The composition of the gummies allows the ingredients to lose potency faster than pills, Cooperman said, adding, “It’s a problem even with tablets over time, but they’re more stable.”
“Companies are realizing things break down faster in the gummies…so they put in two, three times as much when they make the products,” Cooperman said.
Too much of some ingredients, not enough of others
Federal regulations require most dietary supplements to have at least 100% of the amount on the bottle, Wong said, so companies will put more than that amount in the product to ensure it hits 100%, even if the ingredients degrade over time.
And there may be too many good things, experts have warned.
“Any ingredient that we can consume too much of, like melatonin, folic acid, just about any vitamin…there can definitely be health consequences,” Cooperman said.
Tests have also found that some companies don’t add enough of certain vitamins or minerals, and the gummies contain lower amounts than they claim on the label, Cooperman added.
“You have to remember that the FDA does not have the authority to approve dietary supplements for safety, efficacy, or product labeling,” Susie said, so when it comes to these vitamins – buyer , beware or pay attention.
“Unfortunately, you really don’t know what’s in the bottle unless you’ve tested it,” Cooperman added.
What to Look for in a Gummy Vitamin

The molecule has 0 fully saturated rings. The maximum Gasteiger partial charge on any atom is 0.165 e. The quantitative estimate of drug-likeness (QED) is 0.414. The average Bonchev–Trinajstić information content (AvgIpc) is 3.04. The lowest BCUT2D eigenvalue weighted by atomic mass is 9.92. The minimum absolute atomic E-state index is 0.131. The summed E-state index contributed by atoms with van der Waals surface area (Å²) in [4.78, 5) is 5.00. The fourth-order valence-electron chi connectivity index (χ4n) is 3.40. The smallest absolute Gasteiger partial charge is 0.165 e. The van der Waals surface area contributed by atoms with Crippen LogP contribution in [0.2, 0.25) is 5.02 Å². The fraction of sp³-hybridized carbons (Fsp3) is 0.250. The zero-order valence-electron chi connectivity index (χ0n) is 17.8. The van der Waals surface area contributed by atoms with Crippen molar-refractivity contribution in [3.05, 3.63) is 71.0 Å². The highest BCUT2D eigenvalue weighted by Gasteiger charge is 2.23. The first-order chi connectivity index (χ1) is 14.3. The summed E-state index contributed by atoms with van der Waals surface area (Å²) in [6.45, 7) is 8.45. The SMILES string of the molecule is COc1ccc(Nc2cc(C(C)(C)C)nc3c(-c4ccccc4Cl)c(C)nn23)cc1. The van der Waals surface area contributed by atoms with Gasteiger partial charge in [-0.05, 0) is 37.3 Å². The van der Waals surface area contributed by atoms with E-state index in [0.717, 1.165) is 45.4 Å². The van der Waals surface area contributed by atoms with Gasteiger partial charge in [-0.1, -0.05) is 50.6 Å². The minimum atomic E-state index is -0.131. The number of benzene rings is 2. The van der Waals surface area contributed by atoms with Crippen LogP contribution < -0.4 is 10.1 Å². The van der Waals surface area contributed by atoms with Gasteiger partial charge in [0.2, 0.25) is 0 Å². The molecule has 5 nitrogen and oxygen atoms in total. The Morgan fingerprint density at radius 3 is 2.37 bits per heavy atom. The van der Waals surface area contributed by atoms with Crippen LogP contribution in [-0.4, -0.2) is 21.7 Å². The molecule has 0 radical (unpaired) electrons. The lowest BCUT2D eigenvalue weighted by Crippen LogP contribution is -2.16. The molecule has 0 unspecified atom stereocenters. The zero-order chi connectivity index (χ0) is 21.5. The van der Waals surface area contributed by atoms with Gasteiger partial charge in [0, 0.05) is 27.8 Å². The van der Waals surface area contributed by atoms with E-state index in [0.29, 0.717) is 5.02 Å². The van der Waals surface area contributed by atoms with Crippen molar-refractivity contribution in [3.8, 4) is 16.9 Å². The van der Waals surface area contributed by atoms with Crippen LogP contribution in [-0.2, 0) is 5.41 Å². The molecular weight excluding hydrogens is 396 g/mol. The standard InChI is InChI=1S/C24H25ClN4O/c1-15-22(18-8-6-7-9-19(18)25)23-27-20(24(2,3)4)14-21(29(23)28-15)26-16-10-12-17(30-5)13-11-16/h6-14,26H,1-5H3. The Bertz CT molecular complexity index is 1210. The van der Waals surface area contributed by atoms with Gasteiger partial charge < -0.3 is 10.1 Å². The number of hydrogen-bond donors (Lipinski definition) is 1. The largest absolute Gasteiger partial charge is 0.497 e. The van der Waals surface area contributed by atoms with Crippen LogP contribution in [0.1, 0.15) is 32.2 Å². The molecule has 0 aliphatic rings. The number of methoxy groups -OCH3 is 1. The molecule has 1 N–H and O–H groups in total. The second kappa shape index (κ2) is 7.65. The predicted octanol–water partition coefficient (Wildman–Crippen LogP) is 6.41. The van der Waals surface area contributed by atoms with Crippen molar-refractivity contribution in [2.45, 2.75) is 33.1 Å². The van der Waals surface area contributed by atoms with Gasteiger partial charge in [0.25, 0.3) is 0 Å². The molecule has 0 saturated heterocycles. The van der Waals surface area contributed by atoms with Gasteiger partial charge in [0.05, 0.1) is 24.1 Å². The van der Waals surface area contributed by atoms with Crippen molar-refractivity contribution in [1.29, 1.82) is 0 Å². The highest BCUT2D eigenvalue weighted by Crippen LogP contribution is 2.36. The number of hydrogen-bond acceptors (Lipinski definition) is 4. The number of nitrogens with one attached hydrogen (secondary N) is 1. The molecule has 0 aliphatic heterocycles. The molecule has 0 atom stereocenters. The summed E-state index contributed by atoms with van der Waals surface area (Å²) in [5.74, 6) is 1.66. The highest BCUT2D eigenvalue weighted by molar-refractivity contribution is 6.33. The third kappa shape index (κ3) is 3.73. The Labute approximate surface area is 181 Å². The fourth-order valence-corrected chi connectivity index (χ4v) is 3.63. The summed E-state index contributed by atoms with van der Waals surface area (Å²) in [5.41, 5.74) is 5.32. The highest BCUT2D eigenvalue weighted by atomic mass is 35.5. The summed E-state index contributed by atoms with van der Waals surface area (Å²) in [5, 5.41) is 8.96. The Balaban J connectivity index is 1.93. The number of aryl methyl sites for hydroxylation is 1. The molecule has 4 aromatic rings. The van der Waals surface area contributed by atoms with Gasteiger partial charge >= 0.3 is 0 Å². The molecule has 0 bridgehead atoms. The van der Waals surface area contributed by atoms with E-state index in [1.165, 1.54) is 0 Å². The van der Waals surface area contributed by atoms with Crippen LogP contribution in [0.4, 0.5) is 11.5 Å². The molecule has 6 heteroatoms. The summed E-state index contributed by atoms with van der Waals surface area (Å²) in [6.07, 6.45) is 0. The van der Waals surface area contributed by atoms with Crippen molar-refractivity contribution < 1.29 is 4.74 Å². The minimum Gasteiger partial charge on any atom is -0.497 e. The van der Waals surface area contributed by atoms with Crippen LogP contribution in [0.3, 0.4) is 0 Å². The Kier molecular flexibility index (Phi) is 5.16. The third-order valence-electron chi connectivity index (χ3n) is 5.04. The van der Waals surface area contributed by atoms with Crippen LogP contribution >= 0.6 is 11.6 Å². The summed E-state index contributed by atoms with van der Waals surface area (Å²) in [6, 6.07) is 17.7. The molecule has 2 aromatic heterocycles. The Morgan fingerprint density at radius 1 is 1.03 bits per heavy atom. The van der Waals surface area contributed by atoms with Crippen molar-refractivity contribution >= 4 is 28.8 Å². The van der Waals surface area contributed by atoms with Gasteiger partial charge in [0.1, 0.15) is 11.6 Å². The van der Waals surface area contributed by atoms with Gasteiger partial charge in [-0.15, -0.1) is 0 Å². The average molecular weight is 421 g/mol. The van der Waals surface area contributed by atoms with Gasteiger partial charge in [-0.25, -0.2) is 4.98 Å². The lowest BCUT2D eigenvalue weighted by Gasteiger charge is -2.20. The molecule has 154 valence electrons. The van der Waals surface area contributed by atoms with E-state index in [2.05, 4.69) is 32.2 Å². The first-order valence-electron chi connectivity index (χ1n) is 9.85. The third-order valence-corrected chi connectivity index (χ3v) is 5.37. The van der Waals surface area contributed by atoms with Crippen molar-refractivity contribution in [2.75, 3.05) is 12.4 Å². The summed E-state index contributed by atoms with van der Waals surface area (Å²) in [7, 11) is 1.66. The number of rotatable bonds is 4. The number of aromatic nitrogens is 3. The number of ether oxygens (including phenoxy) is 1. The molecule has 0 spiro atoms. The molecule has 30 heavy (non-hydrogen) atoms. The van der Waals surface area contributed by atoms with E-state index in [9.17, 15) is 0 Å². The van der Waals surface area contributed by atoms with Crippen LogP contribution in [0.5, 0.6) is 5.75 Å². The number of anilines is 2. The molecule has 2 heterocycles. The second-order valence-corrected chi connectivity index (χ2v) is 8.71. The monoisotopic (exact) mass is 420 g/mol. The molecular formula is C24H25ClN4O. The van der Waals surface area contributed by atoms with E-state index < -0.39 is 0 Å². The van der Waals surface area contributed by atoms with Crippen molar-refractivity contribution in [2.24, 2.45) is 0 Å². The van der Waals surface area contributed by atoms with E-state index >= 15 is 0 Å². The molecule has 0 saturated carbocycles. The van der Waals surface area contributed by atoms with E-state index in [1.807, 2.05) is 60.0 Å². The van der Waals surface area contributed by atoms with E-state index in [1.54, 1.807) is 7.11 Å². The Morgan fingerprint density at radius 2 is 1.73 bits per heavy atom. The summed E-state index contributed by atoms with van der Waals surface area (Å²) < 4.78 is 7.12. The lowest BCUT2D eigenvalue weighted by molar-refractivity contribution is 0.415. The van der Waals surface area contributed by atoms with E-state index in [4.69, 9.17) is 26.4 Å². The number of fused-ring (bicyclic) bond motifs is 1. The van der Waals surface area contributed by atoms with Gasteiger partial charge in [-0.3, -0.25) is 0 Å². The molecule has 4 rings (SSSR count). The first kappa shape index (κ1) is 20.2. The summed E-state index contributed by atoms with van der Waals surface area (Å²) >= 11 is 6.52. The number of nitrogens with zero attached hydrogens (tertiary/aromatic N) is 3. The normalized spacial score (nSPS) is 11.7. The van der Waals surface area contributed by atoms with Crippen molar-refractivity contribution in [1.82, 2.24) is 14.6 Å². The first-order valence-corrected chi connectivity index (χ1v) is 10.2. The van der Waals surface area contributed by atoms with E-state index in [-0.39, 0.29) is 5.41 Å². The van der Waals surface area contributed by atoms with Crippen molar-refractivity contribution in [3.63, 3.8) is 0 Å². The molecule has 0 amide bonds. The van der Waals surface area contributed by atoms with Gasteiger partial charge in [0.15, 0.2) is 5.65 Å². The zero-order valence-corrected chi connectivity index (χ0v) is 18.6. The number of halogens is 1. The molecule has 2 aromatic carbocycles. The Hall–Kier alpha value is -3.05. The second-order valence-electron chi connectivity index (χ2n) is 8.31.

How can consumers know which gummy vitamins they can trust? “As with all dietary supplements, consumers should seek trusted brands from reputable retailers,” Wong said, and always consult a physician before adding any vitamins or minerals to their diet.
According to experts, eating a variety of whole, unprocessed foods remains the best source of vitamins and minerals for most healthy adults. Canned and frozen foods are also packed with vitamins, Susie added, and are often more affordable.
“One vitamin or one supplement can’t solve all the problems. … You’re going to get more vitamins and minerals from food than just taking a pill,” Susie said. “Food before supplements when medically appropriate.”
Who should take gummy vitamins?
Supplements can help fill in the gaps for people who aren’t getting enough vitamins or minerals in their diet, Susie noted. They can also make up for deficiencies caused by medical conditions (such as Crohn’s disease or inflammatory bowel disease) or medications that make it harder for the body to absorb nutrients, Wong said.
Prenatal vitamins like folic acid and iron can be taken to support a healthy pregnancy, according to Mayo Clinic.
If you need to take vitamins, be sure to follow directions and take the recommended amount, experts said.
“Gums can be OK, if used responsibly,” Cooperman said. “(But) I think you’re better off with pills and capsules.”
Chewable vitamins are another option for people who have trouble swallowing pills, and tests have shown they’re much more accurate in their labeling than gummy vitamins, Cooperman added.
Gummy vitamins should always be stored according to directions, Wong said, because they can be more sensitive to things like heat and light, which can cause degradation.
Parents and caregivers should also make sure children don’t consume too many gummy vitamins, which can easily be mistaken for candy, experts noted.
“You definitely want to keep them in a safe place where kids can’t get their hands on them. …Although rare, there are levels of toxicity with the fat-soluble vitamins, vitamins A, E, D and K,” said Susie.